Semafor has also been beset by a number of papercut setbacks—some turmoil over sponsorship for its climate product, an investment from Sam Bankman-Fried—but the advertising inventory, and a launch into a recession, probably isn’t what Justin was hoping for. Hiring Thompson, who is writing a book about Biden slated for 2024, would allow them to stake a more significant claim on the election cycle and gain some much-needed momentum, though it’s hard to see how another D.C. journalist will materially advance its business.

Notably, no one playing this game of musical chairs is landing at The Washington Post, which, after a historically strong run in the Trump-fueled Marty Baron years, has been churning subscribers and losing ad revenue. As I’ve reported, these setbacks have sapped morale at the paper, amplified longstanding internal frustrations with Fred Ryan, the publisher and C.E.O., and, on the editorial side, raised questions about whether Sally Buzbee has the leadership qualities necessary to move the paper past its current inertia. The legendary Post veteran Bob Woodward, in a new interview with The New Yorker’s David Remnick, says Jeff Bezos is “aware there’s trouble” at his paper, “and that there needs to be some repair work.” It’s the first public signal yet that Bezos may be taking steps to address the problem. (A Bezos spokesperson did not respond to a request for comment.)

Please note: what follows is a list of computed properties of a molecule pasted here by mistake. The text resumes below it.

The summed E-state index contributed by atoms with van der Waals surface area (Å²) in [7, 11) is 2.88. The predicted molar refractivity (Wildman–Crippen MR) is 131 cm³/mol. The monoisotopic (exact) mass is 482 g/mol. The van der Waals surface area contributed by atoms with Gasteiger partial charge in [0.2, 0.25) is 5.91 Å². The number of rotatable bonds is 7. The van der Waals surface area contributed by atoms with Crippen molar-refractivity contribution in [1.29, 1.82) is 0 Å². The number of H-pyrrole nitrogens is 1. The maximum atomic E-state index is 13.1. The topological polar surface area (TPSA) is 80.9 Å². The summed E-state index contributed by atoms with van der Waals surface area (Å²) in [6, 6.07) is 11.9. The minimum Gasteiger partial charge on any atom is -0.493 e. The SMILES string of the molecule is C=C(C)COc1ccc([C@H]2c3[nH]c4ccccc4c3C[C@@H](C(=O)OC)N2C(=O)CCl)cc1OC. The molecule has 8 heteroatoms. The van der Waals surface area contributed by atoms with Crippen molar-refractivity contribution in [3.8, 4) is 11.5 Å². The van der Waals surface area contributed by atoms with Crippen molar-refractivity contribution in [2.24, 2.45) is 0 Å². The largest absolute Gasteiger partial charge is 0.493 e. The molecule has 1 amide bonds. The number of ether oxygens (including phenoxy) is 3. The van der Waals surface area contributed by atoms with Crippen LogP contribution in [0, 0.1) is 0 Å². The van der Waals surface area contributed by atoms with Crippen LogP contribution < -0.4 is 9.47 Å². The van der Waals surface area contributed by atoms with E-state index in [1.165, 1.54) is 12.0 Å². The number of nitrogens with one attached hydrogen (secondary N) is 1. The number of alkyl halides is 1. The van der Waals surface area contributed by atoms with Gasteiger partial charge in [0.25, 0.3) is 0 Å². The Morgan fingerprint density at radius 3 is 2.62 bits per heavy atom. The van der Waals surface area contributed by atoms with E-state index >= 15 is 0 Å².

The Post malaise has handicapped its talent recruitment efforts significantly: It fought hard to hire J-Mart, Swan and Thompson, sources familiar with all three recruitment efforts told me, and it failed to land a single one of them. The Post also recently lost one of its top editors, Steven Ginsberg, to The Athletic at the Times. One wonders what might happen if Josh Dawsey ever got restless. If the recent history of Politico, Axios, and Punchbowl is a guide, the Post’s top political reporters—Dawsey, Ashley Parker, Phil Rucker, and Carol Leonnig—could step out and into their own niche mediaco overnight. Presumably this isn’t the first time the thought has crossed Buzbee’s mind.

The Times itself remains the most secure of America’s political media institutions, of course, home to Maggie, Swan, Bender, Peter Baker, Michael Shear, Annie Karni, Lisa Lerer, David Fahrenthold (yet another Post evacuee), and so on, and is thus likely to maintain its position as the undisputed paper of record. Of course, that was never the company’s challenge. Instead, it suffered from the tenure that came to great reporters after their campaign swing ended, when they would have to be moved to Opinion or turned into various writers at large, sitting on the balance sheet for generations. Turnover, as this season is proving, is healthy, too.